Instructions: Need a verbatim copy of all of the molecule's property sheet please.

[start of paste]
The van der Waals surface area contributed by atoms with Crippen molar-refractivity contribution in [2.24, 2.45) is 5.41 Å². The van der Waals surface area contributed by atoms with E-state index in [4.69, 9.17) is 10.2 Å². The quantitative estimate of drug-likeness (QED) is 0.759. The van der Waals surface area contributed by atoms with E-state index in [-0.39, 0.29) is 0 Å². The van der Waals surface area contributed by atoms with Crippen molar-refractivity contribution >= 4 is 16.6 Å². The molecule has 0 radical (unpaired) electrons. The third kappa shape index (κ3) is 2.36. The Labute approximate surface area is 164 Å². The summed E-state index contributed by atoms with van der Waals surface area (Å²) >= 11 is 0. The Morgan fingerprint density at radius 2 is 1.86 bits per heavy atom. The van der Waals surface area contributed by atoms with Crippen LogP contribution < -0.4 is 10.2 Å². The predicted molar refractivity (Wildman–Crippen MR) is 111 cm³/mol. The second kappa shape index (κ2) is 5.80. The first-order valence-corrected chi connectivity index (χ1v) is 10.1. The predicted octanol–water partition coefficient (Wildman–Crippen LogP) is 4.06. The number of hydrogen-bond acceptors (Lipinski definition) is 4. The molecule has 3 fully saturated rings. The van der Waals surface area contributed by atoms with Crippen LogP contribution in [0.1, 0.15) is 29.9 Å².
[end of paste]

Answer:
The van der Waals surface area contributed by atoms with Crippen molar-refractivity contribution in [2.24, 2.45) is 5.41 Å². The van der Waals surface area contributed by atoms with E-state index in [4.69, 9.17) is 10.2 Å². The quantitative estimate of drug-likeness (QED) is 0.759. The van der Waals surface area contributed by atoms with E-state index in [-0.39, 0.29) is 0 Å². The van der Waals surface area contributed by atoms with Crippen molar-refractivity contribution >= 4 is 16.6 Å². The molecule has 0 radical (unpaired) electrons. The third kappa shape index (κ3) is 2.36. The Labute approximate surface area is 164 Å². The summed E-state index contributed by atoms with van der Waals surface area (Å²) >= 11 is 0. The Morgan fingerprint density at radius 2 is 1.86 bits per heavy atom. The van der Waals surface area contributed by atoms with Crippen LogP contribution < -0.4 is 10.2 Å². The predicted molar refractivity (Wildman–Crippen MR) is 111 cm³/mol. The second kappa shape index (κ2) is 5.80. The first-order valence-corrected chi connectivity index (χ1v) is 10.1. The predicted octanol–water partition coefficient (Wildman–Crippen LogP) is 4.06. The number of hydrogen-bond acceptors (Lipinski definition) is 4. The molecule has 3 fully saturated rings. The van der Waals surface area contributed by atoms with Crippen LogP contribution in [0.1, 0.15) is 29.9 Å².